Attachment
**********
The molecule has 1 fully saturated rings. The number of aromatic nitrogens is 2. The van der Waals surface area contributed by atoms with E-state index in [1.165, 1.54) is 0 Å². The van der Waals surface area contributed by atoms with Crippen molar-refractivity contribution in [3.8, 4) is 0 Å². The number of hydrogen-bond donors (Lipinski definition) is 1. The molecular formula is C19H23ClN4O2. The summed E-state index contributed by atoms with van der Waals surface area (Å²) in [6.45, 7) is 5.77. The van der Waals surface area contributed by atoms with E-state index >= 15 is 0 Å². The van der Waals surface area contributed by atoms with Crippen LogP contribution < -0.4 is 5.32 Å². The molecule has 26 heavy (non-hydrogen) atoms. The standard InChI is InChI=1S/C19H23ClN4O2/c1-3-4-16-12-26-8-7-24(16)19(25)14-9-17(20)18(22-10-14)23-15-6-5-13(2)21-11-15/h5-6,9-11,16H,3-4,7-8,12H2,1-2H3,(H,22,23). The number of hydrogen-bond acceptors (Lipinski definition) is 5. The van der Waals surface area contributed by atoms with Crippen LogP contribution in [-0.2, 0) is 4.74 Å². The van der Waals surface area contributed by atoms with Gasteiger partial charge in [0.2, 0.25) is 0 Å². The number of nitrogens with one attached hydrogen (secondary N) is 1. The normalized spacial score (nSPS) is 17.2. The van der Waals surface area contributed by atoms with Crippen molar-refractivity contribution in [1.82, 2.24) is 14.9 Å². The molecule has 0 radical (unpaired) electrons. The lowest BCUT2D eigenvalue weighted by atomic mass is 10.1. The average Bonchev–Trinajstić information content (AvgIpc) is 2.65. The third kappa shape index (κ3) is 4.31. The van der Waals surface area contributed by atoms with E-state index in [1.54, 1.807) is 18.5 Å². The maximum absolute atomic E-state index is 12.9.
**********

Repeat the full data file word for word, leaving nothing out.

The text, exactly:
The molecule has 1 fully saturated rings. The number of aromatic nitrogens is 2. The van der Waals surface area contributed by atoms with E-state index in [1.165, 1.54) is 0 Å². The van der Waals surface area contributed by atoms with Crippen molar-refractivity contribution in [3.8, 4) is 0 Å². The number of hydrogen-bond donors (Lipinski definition) is 1. The molecular formula is C19H23ClN4O2. The summed E-state index contributed by atoms with van der Waals surface area (Å²) in [6.45, 7) is 5.77. The van der Waals surface area contributed by atoms with E-state index >= 15 is 0 Å². The van der Waals surface area contributed by atoms with Crippen LogP contribution < -0.4 is 5.32 Å². The molecule has 26 heavy (non-hydrogen) atoms. The standard InChI is InChI=1S/C19H23ClN4O2/c1-3-4-16-12-26-8-7-24(16)19(25)14-9-17(20)18(22-10-14)23-15-6-5-13(2)21-11-15/h5-6,9-11,16H,3-4,7-8,12H2,1-2H3,(H,22,23). The number of hydrogen-bond acceptors (Lipinski definition) is 5. The van der Waals surface area contributed by atoms with Crippen LogP contribution in [-0.2, 0) is 4.74 Å². The van der Waals surface area contributed by atoms with Gasteiger partial charge in [0.2, 0.25) is 0 Å². The number of nitrogens with one attached hydrogen (secondary N) is 1. The normalized spacial score (nSPS) is 17.2. The van der Waals surface area contributed by atoms with Crippen molar-refractivity contribution in [1.82, 2.24) is 14.9 Å². The molecule has 0 radical (unpaired) electrons. The lowest BCUT2D eigenvalue weighted by atomic mass is 10.1. The average Bonchev–Trinajstić information content (AvgIpc) is 2.65. The third kappa shape index (κ3) is 4.31. The van der Waals surface area contributed by atoms with E-state index in [1.54, 1.807) is 18.5 Å². The maximum absolute atomic E-state index is 12.9.